reconstruction teams, they say.
The Afghanistan Independent Human Rights Commission warned that the lack
of accountability of those conducting such raids, and the lack of
redress for civilian victims, was stoking resentment. “The degree of
backlash and community outrage that they provoke suggests they may often
not be an advisable tactic within the Afghan context,” the commission
concluded in a report in December.
Mr. Karzai said in an address at the opening of Parliament on Tuesday
that he had once more sent written requests to United States forces and
to NATO to end civilian casualties.
Afghans would never complain about casualties among their security
forces, but they would never accept the suffering of civilians, he said,
to a great shout of support from the chamber. The speaker of the Senate,
Sebaghatullah Mojadeddi, followed with a warning that if more care was
not taken, the nation could rise up against the foreign troop presence here.
A number of different American units, Special Forces and others, have
been conducting counterterrorism operations around the country for the
past seven years, operating out of the Bagram and Kandahar airfields,
and several small Special Forces bases. They do not operate under NATO
command and usually do not coordinate their operations with Afghan
forces, since they argue that the element of surprise is critical.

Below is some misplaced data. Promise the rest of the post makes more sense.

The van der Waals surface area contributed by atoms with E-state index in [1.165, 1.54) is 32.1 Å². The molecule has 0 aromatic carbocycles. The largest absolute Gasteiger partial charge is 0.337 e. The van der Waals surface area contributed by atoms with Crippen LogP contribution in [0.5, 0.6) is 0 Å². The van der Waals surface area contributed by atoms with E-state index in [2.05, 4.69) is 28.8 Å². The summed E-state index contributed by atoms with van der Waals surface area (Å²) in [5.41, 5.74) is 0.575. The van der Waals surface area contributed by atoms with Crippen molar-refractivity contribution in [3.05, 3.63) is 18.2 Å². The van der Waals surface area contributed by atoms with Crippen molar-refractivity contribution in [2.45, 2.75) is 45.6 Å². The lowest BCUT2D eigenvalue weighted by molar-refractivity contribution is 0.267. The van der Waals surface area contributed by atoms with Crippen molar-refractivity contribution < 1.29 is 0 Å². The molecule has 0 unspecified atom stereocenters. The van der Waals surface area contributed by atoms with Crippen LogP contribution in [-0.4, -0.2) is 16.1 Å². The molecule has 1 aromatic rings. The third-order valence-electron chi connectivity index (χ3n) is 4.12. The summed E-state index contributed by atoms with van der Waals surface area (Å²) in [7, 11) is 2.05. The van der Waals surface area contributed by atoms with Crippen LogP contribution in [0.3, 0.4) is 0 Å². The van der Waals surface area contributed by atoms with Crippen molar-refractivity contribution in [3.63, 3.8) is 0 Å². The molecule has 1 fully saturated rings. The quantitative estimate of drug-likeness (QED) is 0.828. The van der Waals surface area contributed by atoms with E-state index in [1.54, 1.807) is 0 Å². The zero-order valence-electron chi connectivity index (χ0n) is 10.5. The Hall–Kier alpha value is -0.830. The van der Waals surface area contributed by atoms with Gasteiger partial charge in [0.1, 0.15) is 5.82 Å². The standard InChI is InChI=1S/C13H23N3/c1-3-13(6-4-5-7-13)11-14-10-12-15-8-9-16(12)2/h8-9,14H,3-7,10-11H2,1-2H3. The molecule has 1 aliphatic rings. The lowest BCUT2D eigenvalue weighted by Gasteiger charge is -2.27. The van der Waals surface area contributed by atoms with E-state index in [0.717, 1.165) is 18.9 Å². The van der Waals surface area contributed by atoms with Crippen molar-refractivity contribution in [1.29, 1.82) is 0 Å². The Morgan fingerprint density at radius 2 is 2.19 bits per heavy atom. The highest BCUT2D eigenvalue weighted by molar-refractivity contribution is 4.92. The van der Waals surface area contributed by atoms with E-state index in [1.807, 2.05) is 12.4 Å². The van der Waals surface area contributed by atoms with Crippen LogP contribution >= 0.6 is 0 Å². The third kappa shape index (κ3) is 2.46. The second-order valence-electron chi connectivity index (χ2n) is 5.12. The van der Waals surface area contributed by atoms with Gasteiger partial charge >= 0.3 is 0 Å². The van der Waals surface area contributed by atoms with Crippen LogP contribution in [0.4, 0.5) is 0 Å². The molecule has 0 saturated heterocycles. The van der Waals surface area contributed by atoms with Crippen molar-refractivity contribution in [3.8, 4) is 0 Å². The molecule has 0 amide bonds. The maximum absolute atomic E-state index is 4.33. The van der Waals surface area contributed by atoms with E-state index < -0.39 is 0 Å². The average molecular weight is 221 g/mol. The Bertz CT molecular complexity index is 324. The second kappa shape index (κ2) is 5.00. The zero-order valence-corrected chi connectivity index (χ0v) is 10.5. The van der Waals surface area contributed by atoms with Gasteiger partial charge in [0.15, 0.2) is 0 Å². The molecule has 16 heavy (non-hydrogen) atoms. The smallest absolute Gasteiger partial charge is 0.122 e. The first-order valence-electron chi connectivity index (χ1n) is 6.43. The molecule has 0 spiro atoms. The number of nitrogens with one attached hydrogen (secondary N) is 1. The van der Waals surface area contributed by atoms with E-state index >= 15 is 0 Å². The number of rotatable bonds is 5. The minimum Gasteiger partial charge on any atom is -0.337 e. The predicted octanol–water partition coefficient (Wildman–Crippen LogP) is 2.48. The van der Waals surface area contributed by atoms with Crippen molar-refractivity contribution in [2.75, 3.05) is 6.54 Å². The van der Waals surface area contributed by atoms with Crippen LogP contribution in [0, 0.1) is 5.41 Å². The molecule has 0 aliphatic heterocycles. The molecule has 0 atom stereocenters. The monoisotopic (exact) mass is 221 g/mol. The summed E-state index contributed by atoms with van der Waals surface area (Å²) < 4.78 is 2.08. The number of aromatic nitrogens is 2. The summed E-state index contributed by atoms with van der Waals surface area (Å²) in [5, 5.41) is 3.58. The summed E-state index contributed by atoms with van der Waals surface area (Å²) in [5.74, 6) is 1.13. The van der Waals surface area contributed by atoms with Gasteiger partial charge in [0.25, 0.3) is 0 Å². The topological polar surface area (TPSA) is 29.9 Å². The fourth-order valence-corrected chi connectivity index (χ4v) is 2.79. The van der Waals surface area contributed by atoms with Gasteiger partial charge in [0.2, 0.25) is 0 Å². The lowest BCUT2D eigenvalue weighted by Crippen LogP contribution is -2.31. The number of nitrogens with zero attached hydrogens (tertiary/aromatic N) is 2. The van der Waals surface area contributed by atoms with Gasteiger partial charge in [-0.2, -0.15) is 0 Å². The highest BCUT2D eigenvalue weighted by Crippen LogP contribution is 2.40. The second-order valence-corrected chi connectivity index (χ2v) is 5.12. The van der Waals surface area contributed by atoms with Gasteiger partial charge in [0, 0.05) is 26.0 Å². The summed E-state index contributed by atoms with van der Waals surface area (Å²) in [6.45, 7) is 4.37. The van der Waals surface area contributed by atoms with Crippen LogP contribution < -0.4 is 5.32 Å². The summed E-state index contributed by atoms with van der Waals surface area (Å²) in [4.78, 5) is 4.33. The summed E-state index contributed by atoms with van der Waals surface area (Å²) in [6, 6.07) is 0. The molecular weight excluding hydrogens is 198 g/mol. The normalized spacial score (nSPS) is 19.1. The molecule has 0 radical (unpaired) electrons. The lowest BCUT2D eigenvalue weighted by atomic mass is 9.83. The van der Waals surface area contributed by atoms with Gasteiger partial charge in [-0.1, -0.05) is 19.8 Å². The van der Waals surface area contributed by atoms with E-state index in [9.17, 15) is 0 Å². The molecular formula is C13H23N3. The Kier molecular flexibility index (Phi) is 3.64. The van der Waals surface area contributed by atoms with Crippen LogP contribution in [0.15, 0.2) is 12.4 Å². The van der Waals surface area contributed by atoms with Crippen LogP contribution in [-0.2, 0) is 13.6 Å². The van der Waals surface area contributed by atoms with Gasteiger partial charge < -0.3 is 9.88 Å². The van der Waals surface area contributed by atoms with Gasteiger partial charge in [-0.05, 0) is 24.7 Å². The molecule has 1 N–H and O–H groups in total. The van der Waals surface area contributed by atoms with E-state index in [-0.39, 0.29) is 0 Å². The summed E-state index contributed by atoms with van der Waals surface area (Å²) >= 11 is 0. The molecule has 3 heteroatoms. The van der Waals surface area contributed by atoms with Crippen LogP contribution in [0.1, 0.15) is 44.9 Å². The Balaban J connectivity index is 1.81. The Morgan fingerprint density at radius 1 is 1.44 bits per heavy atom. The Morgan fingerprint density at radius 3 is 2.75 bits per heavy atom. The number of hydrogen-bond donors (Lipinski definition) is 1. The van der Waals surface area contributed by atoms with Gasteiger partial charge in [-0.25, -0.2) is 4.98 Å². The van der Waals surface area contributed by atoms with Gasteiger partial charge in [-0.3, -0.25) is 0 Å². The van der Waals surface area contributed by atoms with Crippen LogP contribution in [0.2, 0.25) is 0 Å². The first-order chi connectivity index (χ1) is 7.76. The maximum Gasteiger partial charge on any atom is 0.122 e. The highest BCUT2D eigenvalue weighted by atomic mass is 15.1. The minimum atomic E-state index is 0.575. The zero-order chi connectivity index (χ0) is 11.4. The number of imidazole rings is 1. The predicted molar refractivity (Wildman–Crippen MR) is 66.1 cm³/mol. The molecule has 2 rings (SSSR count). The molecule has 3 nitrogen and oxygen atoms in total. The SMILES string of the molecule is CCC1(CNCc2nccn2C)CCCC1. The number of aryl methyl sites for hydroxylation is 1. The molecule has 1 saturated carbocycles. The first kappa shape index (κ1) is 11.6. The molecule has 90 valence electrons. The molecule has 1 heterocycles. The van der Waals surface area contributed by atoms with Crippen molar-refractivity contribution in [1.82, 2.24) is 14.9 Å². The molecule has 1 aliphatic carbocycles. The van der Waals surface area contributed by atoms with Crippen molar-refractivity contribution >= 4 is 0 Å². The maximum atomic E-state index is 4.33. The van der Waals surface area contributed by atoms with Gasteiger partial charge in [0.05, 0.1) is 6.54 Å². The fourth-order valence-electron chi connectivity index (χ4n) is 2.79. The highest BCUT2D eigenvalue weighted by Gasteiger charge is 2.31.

Military spokesmen often release results of raids but do not identify
the forces involved. Philip Alston, a United Nations special rapporteur,
or investigator, complained last year that despite high-level meetings
with the military, he had been unable to identify some of the groups
conducting the raids or to establish the chain of command under which
Afghan officials and others suspect some of the raids may also be
carried out by the C.I.A.
The raid in Masamut on the night of Jan. 7 was typical of many conducted
in Afghanistan. United States Special Operations forces entered the
village under cover of darkness looking for a known Taliban insurgent,
Gul Pacha, who was killed in the raid, along with a visitor to his home,
another Taliban member, Bahadur Khan.
According to several villagers, the nighttime raid stirred alarm and
confusion as people were roused from their sleep.
One of the first to be shot and killed was a man called Qasem, a member
of the Afghan Border Police who was at home on leave. His brother,
Wazarat Khan, said Qasem was killed as soon as he looked out his front door.
“We did not think they were Americans; we thought they were thieves,” he
said. “They killed my brother right in the doorway.”
One of the men in the hospital, Abdul Manan, 25, who had a bullet wound
in the shoulder, said he woke up when he heard a female neighbor calling
for help and heard three shots.
He said he came out of his house and saw soldiers wearing headlamps. “I
thought they were smoking cigarettes,” he said. “They said something in
English that I did not understand, and then they shot me.”
Another man, Darwaish Muhammad, 18, hospitalized with shrapnel wounds,
said he was awakened by the mother of a neighbor, Shahpur Khan, calling
for help. He had been shot.
Mr. Muhammad said he and two others rushed to help carry the woman’s son